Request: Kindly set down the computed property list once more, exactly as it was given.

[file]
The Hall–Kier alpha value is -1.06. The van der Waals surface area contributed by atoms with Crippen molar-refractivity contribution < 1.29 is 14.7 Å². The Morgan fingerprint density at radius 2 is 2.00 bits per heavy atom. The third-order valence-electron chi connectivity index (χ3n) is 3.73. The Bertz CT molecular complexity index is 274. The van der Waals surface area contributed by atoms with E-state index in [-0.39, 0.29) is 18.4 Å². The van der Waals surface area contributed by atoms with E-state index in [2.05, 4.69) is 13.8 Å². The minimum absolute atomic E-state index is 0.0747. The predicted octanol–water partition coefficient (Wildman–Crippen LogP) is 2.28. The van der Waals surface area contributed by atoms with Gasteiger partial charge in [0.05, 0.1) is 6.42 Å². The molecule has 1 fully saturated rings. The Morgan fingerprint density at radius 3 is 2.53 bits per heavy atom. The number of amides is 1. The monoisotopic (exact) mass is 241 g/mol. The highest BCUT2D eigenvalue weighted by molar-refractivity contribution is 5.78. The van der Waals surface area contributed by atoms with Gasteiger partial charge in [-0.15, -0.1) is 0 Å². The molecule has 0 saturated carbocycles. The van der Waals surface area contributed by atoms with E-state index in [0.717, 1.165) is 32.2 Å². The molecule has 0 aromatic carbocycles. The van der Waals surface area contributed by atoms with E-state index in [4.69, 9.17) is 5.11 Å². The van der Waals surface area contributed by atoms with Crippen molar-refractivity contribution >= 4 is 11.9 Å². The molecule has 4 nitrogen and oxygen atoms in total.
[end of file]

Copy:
The Hall–Kier alpha value is -1.06. The van der Waals surface area contributed by atoms with Crippen molar-refractivity contribution < 1.29 is 14.7 Å². The Morgan fingerprint density at radius 2 is 2.00 bits per heavy atom. The third-order valence-electron chi connectivity index (χ3n) is 3.73. The Bertz CT molecular complexity index is 274. The van der Waals surface area contributed by atoms with E-state index in [-0.39, 0.29) is 18.4 Å². The van der Waals surface area contributed by atoms with E-state index in [2.05, 4.69) is 13.8 Å². The minimum absolute atomic E-state index is 0.0747. The predicted octanol–water partition coefficient (Wildman–Crippen LogP) is 2.28. The van der Waals surface area contributed by atoms with Gasteiger partial charge in [0.05, 0.1) is 6.42 Å². The molecule has 1 fully saturated rings. The Morgan fingerprint density at radius 3 is 2.53 bits per heavy atom. The number of amides is 1. The monoisotopic (exact) mass is 241 g/mol. The highest BCUT2D eigenvalue weighted by molar-refractivity contribution is 5.78. The van der Waals surface area contributed by atoms with Gasteiger partial charge in [-0.15, -0.1) is 0 Å². The molecule has 0 saturated carbocycles. The van der Waals surface area contributed by atoms with E-state index in [0.717, 1.165) is 32.2 Å². The molecule has 0 aromatic carbocycles. The van der Waals surface area contributed by atoms with E-state index in [4.69, 9.17) is 5.11 Å². The van der Waals surface area contributed by atoms with Crippen molar-refractivity contribution >= 4 is 11.9 Å². The molecule has 4 nitrogen and oxygen atoms in total.